Even if you have a compelling argument, does it really matter in the end? In ten years, will it matter who was right or will this conflict resolve anything or change anyone’s mind? Sometimes, it’s just best to agree to disagree and keep said relationship than say your peace and lose a friend.
4. Learn to find the good.
When I worked on a farm as a teenager, we would sell corn on the side of the highway. We kept busy, especially during rush hour when people were heading home from work.
After working the stand for about a week, I noticed a pattern amongst my customers, especially nearing the end of the day. Almost everyone got out of their car with the same facial expression that told me they were tired, irritable, and ready to be home. It was in their body language as they made their way to the cart. It was in the curt way they answered my greeting and their lack of conversation.
I couldn’t blame them. I was tired, too. Being up at the crack of dawn to head to the fields to pick sweet corn for several hours before heading out into the heat of the day to sell on the side of the road made for a very exhausting day.
But I didn’t want my customers leaving the same way they came in. So, I made a game of it. I challenged myself to make every single customer smile before leaving. Out of the hundreds of people I came into contact with every summer, only 2-3 left without a smile. I called that a success!
And it was a pretty great feeling, too, watching each person change in front of my eyes with just a sincere compliment on their earrings or a well-placed comment about a person’s vehicle, etc.
I ALWAYS smiled, even when they wouldn’t return the gesture, and maintained eye contact as we talked. I’m telling you, even the roughest people were smiling at the end of our little transaction. And they came back the following week and for years afterward.
The truth of the matter is, when we take the time to look for the good in people, we can usually find it.
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5. Love on others.
When I was in college, I decided that no matter who I got as a roommate, we were going to get along. I had wonderful roommates! One is my best friend to this day and another is now my sister-in-law who I love very much.
I can only imagine I wasn’t the best roommate all the time, but I really wanted to make the school year a smooth one, and a little bit of pre-planning and lots of selflessness can really go a long towards effectively loving others.
One thing I did for many of my roommates is to leave them little tokens. I started doing this before I ever met them. I was always the first one moving into the room since I stayed every summer, so I would leave a gift on the empty bed of my prospective roommate, and by the time I returned from work, she already had a positive impression of me.
(Going to college? This article has some great tips for getting along with roommates!)
Years later I was able to teach my girls how to do this when they came home from school nervous about a certain teacher(s). After a short talk about giving people a chance, I helped them put together a goody bag and a kind note for each one and enjoyed watching a new relationship blossom between each teacher and my kid.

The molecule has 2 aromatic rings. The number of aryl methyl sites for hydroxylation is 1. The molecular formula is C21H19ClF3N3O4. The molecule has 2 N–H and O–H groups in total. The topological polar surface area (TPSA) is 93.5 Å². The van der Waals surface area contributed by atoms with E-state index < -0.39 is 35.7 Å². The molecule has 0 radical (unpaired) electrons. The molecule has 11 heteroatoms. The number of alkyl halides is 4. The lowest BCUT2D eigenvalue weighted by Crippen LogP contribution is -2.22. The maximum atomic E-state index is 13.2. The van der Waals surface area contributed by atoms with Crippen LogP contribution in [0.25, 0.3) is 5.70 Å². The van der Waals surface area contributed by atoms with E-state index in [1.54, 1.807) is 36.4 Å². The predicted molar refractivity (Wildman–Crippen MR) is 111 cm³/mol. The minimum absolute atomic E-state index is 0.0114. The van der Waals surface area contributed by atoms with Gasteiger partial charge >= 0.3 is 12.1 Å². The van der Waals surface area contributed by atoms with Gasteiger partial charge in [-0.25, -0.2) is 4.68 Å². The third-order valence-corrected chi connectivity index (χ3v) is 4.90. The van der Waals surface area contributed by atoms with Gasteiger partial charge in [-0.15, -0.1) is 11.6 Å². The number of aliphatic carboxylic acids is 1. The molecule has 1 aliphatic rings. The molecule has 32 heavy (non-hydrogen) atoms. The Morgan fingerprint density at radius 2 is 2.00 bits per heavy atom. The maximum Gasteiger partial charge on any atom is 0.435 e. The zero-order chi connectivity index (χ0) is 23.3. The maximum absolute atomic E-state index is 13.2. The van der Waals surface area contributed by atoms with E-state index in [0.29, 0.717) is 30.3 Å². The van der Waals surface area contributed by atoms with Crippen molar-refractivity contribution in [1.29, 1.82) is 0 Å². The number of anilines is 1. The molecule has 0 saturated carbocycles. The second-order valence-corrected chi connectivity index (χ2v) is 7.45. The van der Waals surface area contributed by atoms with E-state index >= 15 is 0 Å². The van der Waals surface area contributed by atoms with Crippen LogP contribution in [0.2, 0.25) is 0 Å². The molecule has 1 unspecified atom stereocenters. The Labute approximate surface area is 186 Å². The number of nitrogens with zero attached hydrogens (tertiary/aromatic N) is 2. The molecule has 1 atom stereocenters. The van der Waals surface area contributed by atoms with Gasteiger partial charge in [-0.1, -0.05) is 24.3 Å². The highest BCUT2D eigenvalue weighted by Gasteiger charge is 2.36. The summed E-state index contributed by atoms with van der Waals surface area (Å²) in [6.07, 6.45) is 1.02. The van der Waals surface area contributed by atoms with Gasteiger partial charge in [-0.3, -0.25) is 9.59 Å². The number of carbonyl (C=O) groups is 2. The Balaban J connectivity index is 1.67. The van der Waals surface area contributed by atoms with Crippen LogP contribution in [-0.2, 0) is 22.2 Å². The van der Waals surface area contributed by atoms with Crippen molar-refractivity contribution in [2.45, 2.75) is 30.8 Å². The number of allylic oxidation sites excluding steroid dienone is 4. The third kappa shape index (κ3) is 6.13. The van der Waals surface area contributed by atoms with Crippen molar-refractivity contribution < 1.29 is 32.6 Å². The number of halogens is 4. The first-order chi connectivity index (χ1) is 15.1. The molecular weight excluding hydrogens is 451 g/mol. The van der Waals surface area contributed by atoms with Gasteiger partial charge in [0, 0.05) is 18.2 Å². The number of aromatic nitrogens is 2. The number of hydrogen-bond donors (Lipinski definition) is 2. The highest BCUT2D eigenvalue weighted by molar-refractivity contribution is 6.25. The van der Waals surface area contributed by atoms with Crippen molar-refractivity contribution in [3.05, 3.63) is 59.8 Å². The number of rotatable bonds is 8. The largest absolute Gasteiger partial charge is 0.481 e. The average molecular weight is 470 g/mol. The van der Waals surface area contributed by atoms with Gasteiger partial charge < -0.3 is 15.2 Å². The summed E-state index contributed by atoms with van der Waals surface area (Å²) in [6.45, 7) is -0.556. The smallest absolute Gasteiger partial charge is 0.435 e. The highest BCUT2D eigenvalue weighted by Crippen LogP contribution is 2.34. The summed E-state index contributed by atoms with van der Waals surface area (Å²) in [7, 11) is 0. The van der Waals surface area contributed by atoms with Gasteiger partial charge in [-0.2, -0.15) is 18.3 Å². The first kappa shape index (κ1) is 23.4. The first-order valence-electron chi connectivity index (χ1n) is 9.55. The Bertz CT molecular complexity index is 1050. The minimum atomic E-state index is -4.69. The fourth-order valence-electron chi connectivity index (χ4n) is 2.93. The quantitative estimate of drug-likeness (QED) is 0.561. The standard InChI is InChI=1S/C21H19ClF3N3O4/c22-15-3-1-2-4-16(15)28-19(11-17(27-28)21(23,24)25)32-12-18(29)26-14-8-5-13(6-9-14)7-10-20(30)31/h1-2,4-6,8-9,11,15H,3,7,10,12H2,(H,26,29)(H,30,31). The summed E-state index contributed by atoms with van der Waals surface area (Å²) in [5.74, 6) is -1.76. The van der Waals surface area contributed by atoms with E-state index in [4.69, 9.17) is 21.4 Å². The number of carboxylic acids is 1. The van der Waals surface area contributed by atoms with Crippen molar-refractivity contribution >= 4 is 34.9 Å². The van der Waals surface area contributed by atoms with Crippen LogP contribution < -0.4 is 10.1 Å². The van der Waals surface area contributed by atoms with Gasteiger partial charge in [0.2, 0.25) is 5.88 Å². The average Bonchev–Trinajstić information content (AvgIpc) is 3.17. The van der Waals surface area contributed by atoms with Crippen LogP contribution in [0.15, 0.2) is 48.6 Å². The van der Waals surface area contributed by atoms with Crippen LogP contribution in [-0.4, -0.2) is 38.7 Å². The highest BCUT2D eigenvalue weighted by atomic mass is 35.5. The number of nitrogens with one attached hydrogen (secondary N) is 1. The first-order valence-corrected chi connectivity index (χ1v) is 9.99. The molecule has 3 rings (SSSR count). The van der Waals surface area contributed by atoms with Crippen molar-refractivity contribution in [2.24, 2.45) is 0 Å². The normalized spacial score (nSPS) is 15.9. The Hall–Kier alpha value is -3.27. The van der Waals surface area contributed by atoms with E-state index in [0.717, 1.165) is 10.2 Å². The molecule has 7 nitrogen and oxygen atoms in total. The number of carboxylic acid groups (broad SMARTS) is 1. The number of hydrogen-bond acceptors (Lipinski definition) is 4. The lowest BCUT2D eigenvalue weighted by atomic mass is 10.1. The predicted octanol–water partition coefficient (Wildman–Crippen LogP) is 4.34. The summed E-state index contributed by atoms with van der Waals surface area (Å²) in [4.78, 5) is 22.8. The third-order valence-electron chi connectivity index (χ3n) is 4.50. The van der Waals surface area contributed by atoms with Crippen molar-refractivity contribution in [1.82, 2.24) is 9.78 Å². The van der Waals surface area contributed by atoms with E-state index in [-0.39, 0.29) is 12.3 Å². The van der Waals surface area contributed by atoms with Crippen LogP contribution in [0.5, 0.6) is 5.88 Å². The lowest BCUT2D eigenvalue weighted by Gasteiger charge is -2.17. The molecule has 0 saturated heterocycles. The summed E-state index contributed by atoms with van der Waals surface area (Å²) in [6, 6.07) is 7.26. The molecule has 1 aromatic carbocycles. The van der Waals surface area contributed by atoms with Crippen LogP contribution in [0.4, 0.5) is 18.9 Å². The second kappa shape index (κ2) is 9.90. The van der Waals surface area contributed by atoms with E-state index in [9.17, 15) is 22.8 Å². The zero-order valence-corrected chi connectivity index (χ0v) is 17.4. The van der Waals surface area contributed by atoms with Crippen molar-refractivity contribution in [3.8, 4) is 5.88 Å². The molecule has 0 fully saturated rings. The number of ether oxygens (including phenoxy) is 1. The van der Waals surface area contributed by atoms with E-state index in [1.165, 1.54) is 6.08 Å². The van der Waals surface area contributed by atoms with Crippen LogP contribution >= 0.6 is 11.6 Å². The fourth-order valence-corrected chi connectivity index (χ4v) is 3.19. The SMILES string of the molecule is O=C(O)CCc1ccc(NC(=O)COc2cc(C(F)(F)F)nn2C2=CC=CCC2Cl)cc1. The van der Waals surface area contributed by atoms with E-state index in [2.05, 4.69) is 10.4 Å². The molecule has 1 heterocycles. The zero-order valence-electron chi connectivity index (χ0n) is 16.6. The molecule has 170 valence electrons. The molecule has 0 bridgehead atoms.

One such teacher ended up being a big help to my youngest when she struggled with anxiety over my getting cancer. We just never know who we are going to need in life and if we aren’t willing to go the extra mile with people, we might be missing out on someone special.
6. Learn to be a listener.
I struggle with this one. I am excellent at communicating at eye level and keeping my vocal pace appropriate, and I genuinely want to hear what someone has to say, but I struggle with truly LISTENING. I’m talking about the art of hearing what a person is really saying behind their words.
My sister, Amy, is a master at interpersonal relationships. Random strangers are always telling her their hearts and before long, she knows everyone’s life story. It’s crazy! But it’s because she has the gift of listening and making that person feel listened to.
How many times have you felt close to someone because they stopped their world to hear what you had to say and made you feel like the only person who mattered? I know I have a few people in mind. But I also want to BE that person, too.
7. Surround yourself with people who mirror these traits.
We’ve been told since childhood that we are who we hang with. It’s true. Too many times I end up saying and doing things I rather regret all because of who I was with at that time. Our friend’s influence can and does affect us even when we may not realize it.
So if we are wanting to get better at our people skills, we aren’t going to want to hang out with someone who sees the negative in everyone. That attitude is a dime a dozen and only pulls our own down with it.
But finding someone who makes us feel like a better person after being around them, those are the true gems in this world. Sometimes being around those kinds of people can feel a bit uncomfortable but only because they are like a mirror, and we become aware of areas we can improve. But even though growing pains are uncomfortable, the growth is worth it!
This applies to social media, too. A purge every once in a while can be highly beneficial to our mental health and our attitudes. You don’t even have to unfriend anyone, unfollowing works just as well.
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About the author
Kimberly McGraw is the founder of Life Worth the Living, a blog focused on helping mothers live their best life. Her desire is to help moms find purpose in who they are as a person, not just as a mom. Life Worth the Living has been featured in Making Sense of Cents, Outwit Trade and Believe and Create.